And so it was that on 9th May this year of 2015, celebrating the 70th anniversary of Liberation Day as part of VE Day celebrations held across Europe, my mother and I watched enthralled, as the day’s reenactments took place.
The Pomme D’Or Hotel in St Helier as it was in 1945, appears in a photo superimposed on a huge canvas draped across the original hotel (left photo below), the newer hotel standing next door (right photo).
On the balcony this May 9th, stood military personnel wearing replica uniforms of the day, waving to the crowds just as they would have exactly seventy years before. And now as then, the crowds cried out in joyous delight.
A sculpture stands in Liberation Square in St Helier’s to mark this occasion, and some ‘veteran’ wartime officials also turned out for the day’s festivities (including a Captain Mainwaring look-alike I thought…) ~
A parade of vintage cars and military vehicles, marching bands and troops left the Square which we followed all the way to People’s Park, where the Countess of Wessex took part in prayers and a ceremony to mark this special Liberation Day ~
The ceremonies ended with the raising of the Jersey Flag. Unfortunately, the weather wasn’t brilliant but at least the rain held off – just ~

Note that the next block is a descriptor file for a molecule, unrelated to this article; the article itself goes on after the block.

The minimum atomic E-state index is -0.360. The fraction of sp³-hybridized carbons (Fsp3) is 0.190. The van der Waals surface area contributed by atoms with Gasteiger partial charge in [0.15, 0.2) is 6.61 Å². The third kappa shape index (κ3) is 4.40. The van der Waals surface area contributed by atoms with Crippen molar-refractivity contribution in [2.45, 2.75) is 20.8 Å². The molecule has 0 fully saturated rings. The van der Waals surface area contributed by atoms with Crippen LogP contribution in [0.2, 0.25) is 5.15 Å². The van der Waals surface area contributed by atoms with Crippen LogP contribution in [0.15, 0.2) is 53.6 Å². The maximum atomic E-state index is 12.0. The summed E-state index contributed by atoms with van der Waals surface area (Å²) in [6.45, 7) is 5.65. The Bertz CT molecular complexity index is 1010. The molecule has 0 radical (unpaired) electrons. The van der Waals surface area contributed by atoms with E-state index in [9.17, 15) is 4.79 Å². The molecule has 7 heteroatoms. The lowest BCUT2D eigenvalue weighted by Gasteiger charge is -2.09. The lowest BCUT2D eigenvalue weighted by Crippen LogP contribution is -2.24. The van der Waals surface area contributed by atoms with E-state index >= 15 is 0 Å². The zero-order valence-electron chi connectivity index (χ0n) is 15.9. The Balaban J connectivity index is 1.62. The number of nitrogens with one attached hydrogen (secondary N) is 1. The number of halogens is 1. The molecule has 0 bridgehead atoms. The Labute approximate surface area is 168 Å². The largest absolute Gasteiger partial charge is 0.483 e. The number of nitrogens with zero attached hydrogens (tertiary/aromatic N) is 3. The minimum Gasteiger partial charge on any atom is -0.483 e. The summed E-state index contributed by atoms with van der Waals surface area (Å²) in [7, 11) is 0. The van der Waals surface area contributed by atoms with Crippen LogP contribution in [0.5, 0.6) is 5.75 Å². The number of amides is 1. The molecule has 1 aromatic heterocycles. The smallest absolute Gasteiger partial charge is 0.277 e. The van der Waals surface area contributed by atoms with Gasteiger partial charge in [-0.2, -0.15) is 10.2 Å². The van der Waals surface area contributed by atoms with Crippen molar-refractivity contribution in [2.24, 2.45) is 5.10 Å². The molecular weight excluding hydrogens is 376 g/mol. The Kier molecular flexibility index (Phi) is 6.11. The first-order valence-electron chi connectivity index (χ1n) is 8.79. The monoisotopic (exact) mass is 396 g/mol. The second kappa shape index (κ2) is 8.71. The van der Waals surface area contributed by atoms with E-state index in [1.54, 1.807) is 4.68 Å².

Street parties, vintage teas, dancing and celebrations into the night recreated the thrilling atmosphere as it must have been in 1945, ending with a huge firework’s display from Elizabeth Castle, as seen from our hotel room (a bonus we hadn’t planned on) ~
Two things stayed with me: on the day that the German soldiers were at last shipped out of Jersey, the crowds fell silent as they stood on the quay and watched them leave, or as better described below (which I hope isn’t too small to read):
And the second was this: the footprint of a jackboot left in what was once setting cement – right at the bottom of an escape tunnel discovered deep inside the bowels of the War Tunnels. There is only one footprint, and it’s facing towards the escape route. Did the wearer escape, I wonder? And if so, what happened to him? One of life’s mysteries, but one from which so many stories could be told.
Jersey is one of the most beautiful places I have ever visited, and the people so welcoming, friendly and charming. They even have their own ale:
The deprivation and war-time suffering of people living under occupation by an invading force can never be underestimated; it is impossible for those of us who have never experienced it to truly understand the true impact of such a life.
But as long as future generations keep the message of liberation and freedom alive in their hearts, as do the people of Jersey, the hope remains of lessons learned and history no longer repeated. It was an honour and a privilege to have visited them and their home during such a momentous and historical time of celebration. Thank you so much, dear Jersey.
I leave you with these poignant words:
Thank you for sharing the view with me today and may your day be filled with
many minutes of happiness.